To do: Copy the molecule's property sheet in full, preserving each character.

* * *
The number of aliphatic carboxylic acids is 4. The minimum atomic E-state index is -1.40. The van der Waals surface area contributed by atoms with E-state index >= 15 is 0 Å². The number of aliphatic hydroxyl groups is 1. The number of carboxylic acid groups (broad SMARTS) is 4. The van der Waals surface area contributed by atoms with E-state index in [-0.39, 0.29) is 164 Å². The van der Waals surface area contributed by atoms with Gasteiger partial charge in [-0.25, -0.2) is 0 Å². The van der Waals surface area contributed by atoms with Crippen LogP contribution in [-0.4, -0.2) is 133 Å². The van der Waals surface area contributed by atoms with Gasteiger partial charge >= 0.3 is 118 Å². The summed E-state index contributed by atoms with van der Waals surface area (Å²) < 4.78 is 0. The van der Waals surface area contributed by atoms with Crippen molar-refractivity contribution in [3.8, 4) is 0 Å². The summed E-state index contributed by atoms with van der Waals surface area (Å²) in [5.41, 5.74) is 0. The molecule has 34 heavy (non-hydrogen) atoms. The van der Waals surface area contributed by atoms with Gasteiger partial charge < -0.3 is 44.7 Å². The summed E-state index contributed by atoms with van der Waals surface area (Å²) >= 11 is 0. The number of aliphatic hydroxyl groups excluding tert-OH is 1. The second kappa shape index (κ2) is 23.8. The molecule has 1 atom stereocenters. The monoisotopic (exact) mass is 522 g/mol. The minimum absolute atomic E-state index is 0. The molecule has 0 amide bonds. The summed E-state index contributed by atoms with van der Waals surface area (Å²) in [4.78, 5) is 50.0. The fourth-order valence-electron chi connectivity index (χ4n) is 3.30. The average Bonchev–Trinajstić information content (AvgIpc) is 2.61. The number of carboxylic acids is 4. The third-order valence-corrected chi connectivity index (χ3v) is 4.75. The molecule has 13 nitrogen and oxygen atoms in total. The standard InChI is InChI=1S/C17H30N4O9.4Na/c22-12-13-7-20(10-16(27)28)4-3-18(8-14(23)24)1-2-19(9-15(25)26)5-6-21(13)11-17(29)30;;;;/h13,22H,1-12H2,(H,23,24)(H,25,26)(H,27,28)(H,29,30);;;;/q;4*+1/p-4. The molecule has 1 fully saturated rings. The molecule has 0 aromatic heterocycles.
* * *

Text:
The number of aliphatic carboxylic acids is 4. The minimum atomic E-state index is -1.40. The van der Waals surface area contributed by atoms with E-state index >= 15 is 0 Å². The number of aliphatic hydroxyl groups is 1. The number of carboxylic acid groups (broad SMARTS) is 4. The van der Waals surface area contributed by atoms with E-state index in [-0.39, 0.29) is 164 Å². The van der Waals surface area contributed by atoms with Gasteiger partial charge in [-0.25, -0.2) is 0 Å². The van der Waals surface area contributed by atoms with Crippen LogP contribution in [-0.4, -0.2) is 133 Å². The van der Waals surface area contributed by atoms with Gasteiger partial charge >= 0.3 is 118 Å². The summed E-state index contributed by atoms with van der Waals surface area (Å²) < 4.78 is 0. The van der Waals surface area contributed by atoms with Crippen molar-refractivity contribution in [3.8, 4) is 0 Å². The summed E-state index contributed by atoms with van der Waals surface area (Å²) in [5.41, 5.74) is 0. The molecule has 34 heavy (non-hydrogen) atoms. The van der Waals surface area contributed by atoms with Gasteiger partial charge < -0.3 is 44.7 Å². The summed E-state index contributed by atoms with van der Waals surface area (Å²) >= 11 is 0. The number of aliphatic hydroxyl groups excluding tert-OH is 1. The second kappa shape index (κ2) is 23.8. The molecule has 1 atom stereocenters. The monoisotopic (exact) mass is 522 g/mol. The minimum absolute atomic E-state index is 0. The molecule has 0 amide bonds. The summed E-state index contributed by atoms with van der Waals surface area (Å²) in [4.78, 5) is 50.0. The fourth-order valence-electron chi connectivity index (χ4n) is 3.30. The average Bonchev–Trinajstić information content (AvgIpc) is 2.61. The number of carboxylic acids is 4. The third-order valence-corrected chi connectivity index (χ3v) is 4.75. The molecule has 13 nitrogen and oxygen atoms in total. The standard InChI is InChI=1S/C17H30N4O9.4Na/c22-12-13-7-20(10-16(27)28)4-3-18(8-14(23)24)1-2-19(9-15(25)26)5-6-21(13)11-17(29)30;;;;/h13,22H,1-12H2,(H,23,24)(H,25,26)(H,27,28)(H,29,30);;;;/q;4*+1/p-4. The molecule has 1 fully saturated rings. The molecule has 0 aromatic heterocycles.